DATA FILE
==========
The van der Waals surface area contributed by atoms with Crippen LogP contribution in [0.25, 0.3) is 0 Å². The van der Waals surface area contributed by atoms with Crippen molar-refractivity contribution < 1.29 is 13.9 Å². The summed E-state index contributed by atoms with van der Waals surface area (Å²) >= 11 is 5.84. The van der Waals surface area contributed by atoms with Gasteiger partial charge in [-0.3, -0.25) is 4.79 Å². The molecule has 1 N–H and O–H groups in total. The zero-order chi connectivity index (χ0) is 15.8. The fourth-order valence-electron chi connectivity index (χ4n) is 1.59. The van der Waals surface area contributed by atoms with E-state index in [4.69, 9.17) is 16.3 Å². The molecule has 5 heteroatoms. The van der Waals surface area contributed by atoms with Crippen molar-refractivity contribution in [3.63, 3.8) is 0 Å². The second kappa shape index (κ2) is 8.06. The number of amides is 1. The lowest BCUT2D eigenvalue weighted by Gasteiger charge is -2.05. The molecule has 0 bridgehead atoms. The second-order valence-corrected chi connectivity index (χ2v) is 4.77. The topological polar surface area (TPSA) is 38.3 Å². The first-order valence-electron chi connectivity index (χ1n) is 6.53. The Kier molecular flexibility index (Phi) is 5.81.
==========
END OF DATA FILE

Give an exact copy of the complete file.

The van der Waals surface area contributed by atoms with Crippen LogP contribution in [0.25, 0.3) is 0 Å². The van der Waals surface area contributed by atoms with Crippen molar-refractivity contribution < 1.29 is 13.9 Å². The summed E-state index contributed by atoms with van der Waals surface area (Å²) >= 11 is 5.84. The van der Waals surface area contributed by atoms with Gasteiger partial charge in [-0.3, -0.25) is 4.79 Å². The molecule has 1 N–H and O–H groups in total. The zero-order chi connectivity index (χ0) is 15.8. The fourth-order valence-electron chi connectivity index (χ4n) is 1.59. The van der Waals surface area contributed by atoms with E-state index in [4.69, 9.17) is 16.3 Å². The molecule has 5 heteroatoms. The van der Waals surface area contributed by atoms with Crippen molar-refractivity contribution in [3.63, 3.8) is 0 Å². The second kappa shape index (κ2) is 8.06. The number of amides is 1. The lowest BCUT2D eigenvalue weighted by Gasteiger charge is -2.05. The molecule has 0 bridgehead atoms. The second-order valence-corrected chi connectivity index (χ2v) is 4.77. The topological polar surface area (TPSA) is 38.3 Å². The first-order valence-electron chi connectivity index (χ1n) is 6.53. The Kier molecular flexibility index (Phi) is 5.81.